I then did pranayama, fifteen shitali breaths, and then meditated for half an hour. This was fine and not a big change from my regular morning activities. I find morning meditation one of the most beneficial things I can do to start my day off right, and am completely in agreement that this is a wonderful routine practice. It allows me to reduce any residual stress and build a firm foundation of benevolent thoughts that often help guide me through my day, which is truly a blessing. Of all the suggested activities, I find this to be perhaps the most helpful, with exercise a close second.
I then gratefully had breakfast as suggested. Typically I eat after getting up, but I tried following the order the routine was presented in, and waiting two hours to eat made the food taste that much better. I also did not sit in front of the computer when I ate, but ate mindfully at the table, which allowed me to calmly focus and enjoy the food with greater awareness. I also tried to follow a handful of dietary suggestions mentioned for pitta dosha, which included only drinking warm water at work, which I found absurd, but followed diligently anyway. I also gave up chocolate and spicy food for two weeks, which, in all seriousness, I have questioned my addiction to. The dietary rules are the hardest parts of the Ayurveda for me to accept. I eat a vegan diet, and am very conscious of what I put into my body. Giving up staples that I couldn’t imagine would alter my dosha to begin with, like not eating any nuts, borders on madness to me. Especially as the book didn’t offer much by way of explaining the nuances of this wisdom. Giving up spicy foods and chocolate were interesting however. Strangely, while I was abstaining, people twice offered gifts of gourmet chocolate! The coincidence seemed suspicious and left me looking for the hidden camera near my cubicle.
One of the most important daily routines suggested I did not do at all. It recommended taking a walk alone in a beautiful place for twenty minutes a day to wind down after work. I know how important my connection to nature is, but somehow I neglected this completely. I read right over it several times without it making any impact. Had I done this, I’m sure each and every day would have been better. It’s hard to do particularly at this time of year when it is cold and dark, but I do find walking in nature a meditative practice that is well worth doing anytime, but particularly at the end of the day would be an excellent healthy activity.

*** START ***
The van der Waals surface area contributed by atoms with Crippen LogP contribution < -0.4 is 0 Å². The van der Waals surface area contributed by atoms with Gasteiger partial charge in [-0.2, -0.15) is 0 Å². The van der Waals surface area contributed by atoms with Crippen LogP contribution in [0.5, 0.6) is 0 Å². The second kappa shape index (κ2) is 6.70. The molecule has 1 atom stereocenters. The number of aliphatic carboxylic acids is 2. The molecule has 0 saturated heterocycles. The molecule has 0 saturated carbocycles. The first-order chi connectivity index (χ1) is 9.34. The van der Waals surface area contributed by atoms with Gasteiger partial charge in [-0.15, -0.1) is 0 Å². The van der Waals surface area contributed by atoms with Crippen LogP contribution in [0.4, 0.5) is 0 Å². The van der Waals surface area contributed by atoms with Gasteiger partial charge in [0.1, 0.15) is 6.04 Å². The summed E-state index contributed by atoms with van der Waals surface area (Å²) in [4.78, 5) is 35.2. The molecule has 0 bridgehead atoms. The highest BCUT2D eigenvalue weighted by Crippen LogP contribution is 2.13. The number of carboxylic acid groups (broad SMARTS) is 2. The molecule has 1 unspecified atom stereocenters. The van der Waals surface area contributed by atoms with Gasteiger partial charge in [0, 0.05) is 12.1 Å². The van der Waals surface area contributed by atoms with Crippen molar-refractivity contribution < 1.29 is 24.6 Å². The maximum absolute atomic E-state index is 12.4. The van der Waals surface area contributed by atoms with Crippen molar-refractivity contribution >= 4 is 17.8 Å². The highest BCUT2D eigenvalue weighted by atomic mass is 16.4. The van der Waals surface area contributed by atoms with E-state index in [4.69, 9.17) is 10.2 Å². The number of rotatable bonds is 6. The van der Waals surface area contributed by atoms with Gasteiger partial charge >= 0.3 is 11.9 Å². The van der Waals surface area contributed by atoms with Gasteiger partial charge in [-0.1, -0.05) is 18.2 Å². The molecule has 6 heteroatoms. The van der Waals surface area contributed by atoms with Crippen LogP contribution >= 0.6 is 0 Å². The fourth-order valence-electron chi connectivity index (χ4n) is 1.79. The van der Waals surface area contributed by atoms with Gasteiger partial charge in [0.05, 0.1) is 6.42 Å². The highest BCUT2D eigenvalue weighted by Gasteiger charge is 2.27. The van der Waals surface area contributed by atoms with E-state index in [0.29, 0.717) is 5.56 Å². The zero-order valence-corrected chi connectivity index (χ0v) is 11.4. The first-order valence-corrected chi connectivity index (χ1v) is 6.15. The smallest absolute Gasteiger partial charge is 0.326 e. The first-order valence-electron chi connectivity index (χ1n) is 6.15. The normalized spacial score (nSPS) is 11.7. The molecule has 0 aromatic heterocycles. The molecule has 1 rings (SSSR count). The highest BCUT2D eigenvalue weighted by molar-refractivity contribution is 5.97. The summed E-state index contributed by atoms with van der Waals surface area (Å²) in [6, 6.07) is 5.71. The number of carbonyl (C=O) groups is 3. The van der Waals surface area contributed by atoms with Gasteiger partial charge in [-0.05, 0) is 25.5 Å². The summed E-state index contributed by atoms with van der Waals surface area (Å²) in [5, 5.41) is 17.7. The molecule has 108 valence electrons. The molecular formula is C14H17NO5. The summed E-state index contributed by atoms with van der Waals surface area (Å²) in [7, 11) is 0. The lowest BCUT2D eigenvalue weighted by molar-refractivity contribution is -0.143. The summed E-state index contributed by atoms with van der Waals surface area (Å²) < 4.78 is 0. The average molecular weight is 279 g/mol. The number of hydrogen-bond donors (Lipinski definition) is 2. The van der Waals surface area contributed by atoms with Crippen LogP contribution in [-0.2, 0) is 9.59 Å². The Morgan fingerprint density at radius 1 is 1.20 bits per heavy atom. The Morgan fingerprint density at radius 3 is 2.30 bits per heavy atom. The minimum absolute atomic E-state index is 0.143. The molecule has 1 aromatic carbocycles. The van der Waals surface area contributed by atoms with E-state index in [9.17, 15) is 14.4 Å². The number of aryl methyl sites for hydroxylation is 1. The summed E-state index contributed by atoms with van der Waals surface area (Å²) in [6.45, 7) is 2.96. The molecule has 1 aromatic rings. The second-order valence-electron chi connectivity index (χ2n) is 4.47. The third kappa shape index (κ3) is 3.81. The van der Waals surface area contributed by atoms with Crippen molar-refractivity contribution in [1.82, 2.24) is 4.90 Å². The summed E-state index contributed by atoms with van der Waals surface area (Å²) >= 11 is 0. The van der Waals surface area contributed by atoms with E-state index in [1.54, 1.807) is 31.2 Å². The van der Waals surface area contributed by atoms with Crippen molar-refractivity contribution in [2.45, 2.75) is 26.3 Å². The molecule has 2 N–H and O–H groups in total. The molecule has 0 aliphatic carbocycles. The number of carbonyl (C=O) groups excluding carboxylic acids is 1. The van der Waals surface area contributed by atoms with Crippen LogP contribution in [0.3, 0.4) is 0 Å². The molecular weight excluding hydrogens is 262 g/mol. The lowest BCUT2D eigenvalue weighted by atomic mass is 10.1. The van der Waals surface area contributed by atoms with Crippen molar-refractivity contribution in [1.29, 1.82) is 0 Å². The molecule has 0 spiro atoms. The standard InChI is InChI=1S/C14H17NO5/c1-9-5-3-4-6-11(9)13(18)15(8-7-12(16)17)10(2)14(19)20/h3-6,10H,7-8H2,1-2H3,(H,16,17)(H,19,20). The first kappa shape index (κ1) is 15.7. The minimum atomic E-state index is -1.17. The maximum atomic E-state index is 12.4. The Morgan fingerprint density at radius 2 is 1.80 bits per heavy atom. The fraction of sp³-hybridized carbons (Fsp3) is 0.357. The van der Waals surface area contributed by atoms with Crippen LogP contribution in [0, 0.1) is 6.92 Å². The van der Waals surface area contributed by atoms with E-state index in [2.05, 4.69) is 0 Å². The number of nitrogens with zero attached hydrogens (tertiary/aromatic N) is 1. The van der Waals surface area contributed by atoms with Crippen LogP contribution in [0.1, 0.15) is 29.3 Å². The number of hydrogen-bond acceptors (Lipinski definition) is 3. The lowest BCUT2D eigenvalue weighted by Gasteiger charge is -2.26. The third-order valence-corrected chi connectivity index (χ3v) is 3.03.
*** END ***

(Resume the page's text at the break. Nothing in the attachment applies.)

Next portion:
It recommended eating dinner then singing songs while doing the dishes. I did this once and it was really fun. In fact, I remember reading this and thinking it was humorous naiveté, but it actually was the reason I chose this section of the book to experiment with, since I found the silly suggestion so entertaining.
To end the day I had a hot milk, ginger, cardamom and turmeric drink before bed. I did this every night and loved it. It was really soothing and I loved chewing the ginger and eating the pod to finish it off. This helped me wind down and was a nice finishing practice before sleep. It also made the whole experiment worthwhile for me as I definitely appreciate a novel and tasty new recipe.
It also had some suggestions about sex, but as I am unfortunately celibate at this time due to a gnarly bout of Singleitis, I didn’t have to stress over these points. I’m glad it mentioned these things though, and when I am well again I would definitely relish a normal schedule of love-making as suggested.
In summary, while I was not able to explore Ayurveda as deeply as I wanted to, I did find it worthwhile. Part of what makes it successful to me has less to do with Ayurveda and more to do with resolve and commitment. A major component in a successful experiment is simply sticking it out regardless of the results. This in itself offers ample lessons and rewards. By adopting new routines, and breaking one’s self of ingrained habits—whatever they might be—increased willpower, motivation, conscious awareness, and mindfulness are likely to follow. By it’s own volition this helps create a more fulfilling, engaging and meaningful life.